Reassessing the use of one-electron energetics in the design and characterization of organic photovoltaics

Brett M. Savoie, Nicholas E. Jackson, Tobin J Marks, Mark A Ratner

Research output: Contribution to journalArticle

44 Citations (Scopus)

Abstract

We present results showing that common approximations employed in the design and characterization of organic photovoltaic (OPV) materials can lead to significant errors in widely adopted design rules. First, we assess the validity of the common practice of using HOMO and LUMO energies in place of formal redox potentials to characterize organic semiconductors. We trace the formal justification for this practice and survey its limits in a way that should be useful for those entering the field. We find that while the HOMO and LUMO energies represent useful descriptive approximations, they are too quantitatively inaccurate for predictive material design. Second, we show that the excitonic nature of common organic semiconductors makes it paramount to distinguish between the optical and electronic bandgaps for materials design. Our analysis shows that the usefulness of the "LUMO-LUMO Offset" as a design parameter for exciton dissociation is directly tied to the accuracy of the one-electron approximation. In particular, our results suggest that the use of the "LUMO-LUMO Offset" as a measure of the driving force for exciton dissociation leads to a systematic overestimation that should be cautiously avoided.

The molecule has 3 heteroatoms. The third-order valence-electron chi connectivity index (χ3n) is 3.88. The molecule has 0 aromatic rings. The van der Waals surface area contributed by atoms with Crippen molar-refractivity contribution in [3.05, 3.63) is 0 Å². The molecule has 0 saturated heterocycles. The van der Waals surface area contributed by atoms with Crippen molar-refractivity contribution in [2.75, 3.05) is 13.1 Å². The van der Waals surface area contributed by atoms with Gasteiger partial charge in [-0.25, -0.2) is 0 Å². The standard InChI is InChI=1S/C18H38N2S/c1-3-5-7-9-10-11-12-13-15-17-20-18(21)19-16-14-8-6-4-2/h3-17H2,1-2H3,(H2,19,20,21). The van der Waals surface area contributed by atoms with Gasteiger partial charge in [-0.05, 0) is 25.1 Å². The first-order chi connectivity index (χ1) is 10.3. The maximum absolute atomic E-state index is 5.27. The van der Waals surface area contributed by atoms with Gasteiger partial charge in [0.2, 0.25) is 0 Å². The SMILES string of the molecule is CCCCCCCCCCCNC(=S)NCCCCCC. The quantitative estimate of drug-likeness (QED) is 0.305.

Original languageEnglish
Pages (from-to)4538-4547
Number of pages10
JournalPhysical Chemistry Chemical Physics
Volume15
Issue number13
DOIs
Publication statusPublished - Apr 7 2013

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Electrons
Semiconducting organic compounds
organic semiconductors
electrons
approximation
excitons
dissociation
Energy gap
energy
electronics
LDS 751
Oxidation-Reduction

ASJC Scopus subject areas

  • Physical and Theoretical Chemistry
  • Physics and Astronomy(all)

Cite this

Reassessing the use of one-electron energetics in the design and characterization of organic photovoltaics. / Savoie, Brett M.; Jackson, Nicholas E.; Marks, Tobin J; Ratner, Mark A.

In: Physical Chemistry Chemical Physics, Vol. 15, No. 13, 07.04.2013, p. 4538-4547.

Research output: Contribution to journalArticle

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AB - We present results showing that common approximations employed in the design and characterization of organic photovoltaic (OPV) materials can lead to significant errors in widely adopted design rules. First, we assess the validity of the common practice of using HOMO and LUMO energies in place of formal redox potentials to characterize organic semiconductors. We trace the formal justification for this practice and survey its limits in a way that should be useful for those entering the field. We find that while the HOMO and LUMO energies represent useful descriptive approximations, they are too quantitatively inaccurate for predictive material design. Second, we show that the excitonic nature of common organic semiconductors makes it paramount to distinguish between the optical and electronic bandgaps for materials design. Our analysis shows that the usefulness of the "LUMO-LUMO Offset" as a design parameter for exciton dissociation is directly tied to the accuracy of the one-electron approximation. In particular, our results suggest that the use of the "LUMO-LUMO Offset" as a measure of the driving force for exciton dissociation leads to a systematic overestimation that should be cautiously avoided.

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